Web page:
Brave (BAT) Looks To Rule The Web 3. Browser Roost After Mist Shuts Down Citing Security Concerns
The Mist Browser Is Shut Down Citing Security Concerns And Growth Of Other Web3 Browsers
In a sad post, “the sun setting of the Mist project”, lead developer at Ethereum Foundation, Alex Van de Sande, explained the closure of one of the earliest web3 browsers. Mist browser boasts as one of the pioneers in advancing the usability of Ethereum and providing a gateway for the numerous options of web3 browsers available today. Alex cited security vulnerabilities, reliance on the Electron platform and better browsers such as Opera, Samsung, and Brave for the imminent shutdown of the Mist browser.
Progress Of The Mist project
The Mist browser has been in existence since 2014 when the token standard came to life. The browser provided users with the first wallet to store your tokens and an easy and efficient way to create and deploy your tokens. Furthermore, the Mist browser pioneered the first GUI wallet that allowed early Ethereum users to import their presale keys, the first wallet to create a visual interface for interacting with any contract from pure ABI and a wallet that opened up building of dApps on Ethereum.
However, according to Alex’s post on Medium, the Ethereum Foundation is finding it harder and harder to keep updating and developing the Mist browser due to a stretch in resources. He wrote,
“We faced some extreme security challenges that forced us to reevaluate our whole roadmap and question if keeping the project alive would be a good use of the Ethereum Foundation resources.”
The Sunset Of The Mist Browser
The earliest gateway wallet to the ERC 20 tokens is finally being shut down as problems regarding the security of the platform through Ethereum node syncing and reliance on the Electron network all having a role to play.
In the early years of Mist, the project allowed easy syncing of a node but soon started taking hours to complete. This caused a large migration of users from the web browser to other viable options. While this decentralization/convenience problem could be solved in the future, the security vulnerability brought about by relying on Electron.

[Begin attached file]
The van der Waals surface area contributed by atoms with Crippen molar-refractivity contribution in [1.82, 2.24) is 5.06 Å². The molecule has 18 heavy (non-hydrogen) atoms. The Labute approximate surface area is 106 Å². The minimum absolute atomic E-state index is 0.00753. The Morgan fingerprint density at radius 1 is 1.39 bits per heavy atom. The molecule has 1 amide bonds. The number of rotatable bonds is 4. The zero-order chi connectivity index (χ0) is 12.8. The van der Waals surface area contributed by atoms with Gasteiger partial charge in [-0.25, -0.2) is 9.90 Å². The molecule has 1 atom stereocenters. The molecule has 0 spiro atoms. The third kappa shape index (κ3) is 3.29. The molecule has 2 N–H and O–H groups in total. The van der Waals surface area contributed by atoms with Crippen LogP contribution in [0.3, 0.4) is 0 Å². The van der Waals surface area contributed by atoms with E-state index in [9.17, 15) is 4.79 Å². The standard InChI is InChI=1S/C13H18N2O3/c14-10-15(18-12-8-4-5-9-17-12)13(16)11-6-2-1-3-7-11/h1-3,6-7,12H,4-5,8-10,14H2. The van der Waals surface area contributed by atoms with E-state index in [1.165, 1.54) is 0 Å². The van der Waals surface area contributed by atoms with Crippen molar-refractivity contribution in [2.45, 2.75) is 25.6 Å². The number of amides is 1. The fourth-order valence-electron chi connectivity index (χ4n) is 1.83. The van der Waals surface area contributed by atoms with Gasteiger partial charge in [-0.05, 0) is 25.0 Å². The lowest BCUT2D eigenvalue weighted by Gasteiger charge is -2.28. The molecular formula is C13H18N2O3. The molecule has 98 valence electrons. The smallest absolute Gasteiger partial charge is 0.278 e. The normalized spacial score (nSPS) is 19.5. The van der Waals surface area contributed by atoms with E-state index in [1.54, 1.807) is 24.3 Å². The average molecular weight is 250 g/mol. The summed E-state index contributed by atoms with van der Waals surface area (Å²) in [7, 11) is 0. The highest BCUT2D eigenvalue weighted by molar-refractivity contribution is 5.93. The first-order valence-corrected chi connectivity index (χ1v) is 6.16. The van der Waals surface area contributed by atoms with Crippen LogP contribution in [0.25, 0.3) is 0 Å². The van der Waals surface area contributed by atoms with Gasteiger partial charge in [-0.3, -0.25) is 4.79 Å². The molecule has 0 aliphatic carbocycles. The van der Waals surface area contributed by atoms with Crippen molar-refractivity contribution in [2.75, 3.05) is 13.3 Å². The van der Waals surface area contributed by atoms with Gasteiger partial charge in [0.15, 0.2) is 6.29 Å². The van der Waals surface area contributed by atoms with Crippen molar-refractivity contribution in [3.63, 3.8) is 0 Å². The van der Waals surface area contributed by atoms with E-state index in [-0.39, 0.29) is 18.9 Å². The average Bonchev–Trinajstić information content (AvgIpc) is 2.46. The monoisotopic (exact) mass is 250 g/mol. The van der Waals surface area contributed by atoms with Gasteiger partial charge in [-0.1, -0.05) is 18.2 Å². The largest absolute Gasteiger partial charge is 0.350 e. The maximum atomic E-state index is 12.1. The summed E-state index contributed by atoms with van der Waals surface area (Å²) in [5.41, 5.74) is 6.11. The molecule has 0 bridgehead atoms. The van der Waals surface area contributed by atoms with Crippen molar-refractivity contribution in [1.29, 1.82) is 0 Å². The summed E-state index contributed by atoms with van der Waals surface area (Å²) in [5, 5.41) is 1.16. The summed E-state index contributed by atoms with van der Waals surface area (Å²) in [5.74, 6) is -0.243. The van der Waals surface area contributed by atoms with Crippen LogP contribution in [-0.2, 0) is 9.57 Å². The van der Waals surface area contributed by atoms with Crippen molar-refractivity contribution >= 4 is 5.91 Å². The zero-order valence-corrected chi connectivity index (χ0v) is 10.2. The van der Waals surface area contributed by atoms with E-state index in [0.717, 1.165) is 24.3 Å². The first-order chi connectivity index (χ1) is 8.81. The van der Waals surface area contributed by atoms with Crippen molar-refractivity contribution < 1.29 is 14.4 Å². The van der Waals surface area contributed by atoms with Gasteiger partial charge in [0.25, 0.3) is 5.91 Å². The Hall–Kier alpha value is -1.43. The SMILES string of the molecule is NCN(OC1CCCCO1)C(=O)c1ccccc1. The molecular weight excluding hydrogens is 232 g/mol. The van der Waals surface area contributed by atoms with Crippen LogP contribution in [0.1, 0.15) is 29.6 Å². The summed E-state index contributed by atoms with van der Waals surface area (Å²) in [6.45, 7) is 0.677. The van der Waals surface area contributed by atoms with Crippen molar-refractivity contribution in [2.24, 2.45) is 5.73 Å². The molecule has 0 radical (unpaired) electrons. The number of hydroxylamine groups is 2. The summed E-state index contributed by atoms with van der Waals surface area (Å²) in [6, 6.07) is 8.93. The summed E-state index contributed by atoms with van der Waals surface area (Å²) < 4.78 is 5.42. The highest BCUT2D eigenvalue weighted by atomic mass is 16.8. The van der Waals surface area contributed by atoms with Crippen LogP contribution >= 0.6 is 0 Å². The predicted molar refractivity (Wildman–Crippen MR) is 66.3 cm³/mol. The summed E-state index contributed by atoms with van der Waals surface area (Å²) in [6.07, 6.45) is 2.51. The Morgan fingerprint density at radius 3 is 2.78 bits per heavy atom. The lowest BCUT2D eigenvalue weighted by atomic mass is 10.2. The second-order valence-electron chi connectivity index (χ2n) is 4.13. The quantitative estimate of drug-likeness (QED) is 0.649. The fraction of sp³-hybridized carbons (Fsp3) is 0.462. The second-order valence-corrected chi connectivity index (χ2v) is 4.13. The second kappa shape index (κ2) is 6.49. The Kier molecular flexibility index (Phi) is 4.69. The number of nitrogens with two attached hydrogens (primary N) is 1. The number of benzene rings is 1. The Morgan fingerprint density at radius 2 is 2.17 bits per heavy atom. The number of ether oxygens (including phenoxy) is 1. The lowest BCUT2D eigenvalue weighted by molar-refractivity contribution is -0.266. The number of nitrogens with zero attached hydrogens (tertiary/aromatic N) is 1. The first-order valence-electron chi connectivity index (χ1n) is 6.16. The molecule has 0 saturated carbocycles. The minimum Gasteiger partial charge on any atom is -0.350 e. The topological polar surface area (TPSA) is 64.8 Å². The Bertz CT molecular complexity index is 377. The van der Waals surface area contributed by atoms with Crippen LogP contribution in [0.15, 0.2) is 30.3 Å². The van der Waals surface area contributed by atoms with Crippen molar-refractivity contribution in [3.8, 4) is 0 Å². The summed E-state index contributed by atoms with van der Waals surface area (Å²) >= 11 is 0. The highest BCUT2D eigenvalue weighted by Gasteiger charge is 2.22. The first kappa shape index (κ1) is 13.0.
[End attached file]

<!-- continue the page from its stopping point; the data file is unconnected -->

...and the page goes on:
The Electron platform offered a great framework for the desktop web applications, however, according to Sande, the platform had some deep core issues with development. Electron was not updated frequently and even when it was, it was still running several versions behind chromium, which meant that often the latest version of Mist was running an engine several months out of date. This opened up a channel for hackers to access a user’s cryptocurrency private keys and transfer the funds by simply visiting an untrusted website.
“We received bugs that would allow an attacker to take control of your computer (and your crypto keys) by simply visiting an untrusted website [because of Electron]. This is very bad.”
Furthermore, the Mist project is far behind its competitors in the web3 development, a distance that would require massive amounts to fix. For this reason, the Mist browser will be shut down offering support to the current crop of browsers such as Samsung, Opera, and Brave.
These browsers command more resources towards development and are currently well positioned to take up the market share. Speaking on the issue, Alex said,
“Other browser developers have more resources and are closer to having web3 features natively than we were of having a secure browser framework.”
The Mist development team decided to split the browser into different components to work on as well as join other front end teams working on the Ethereum project.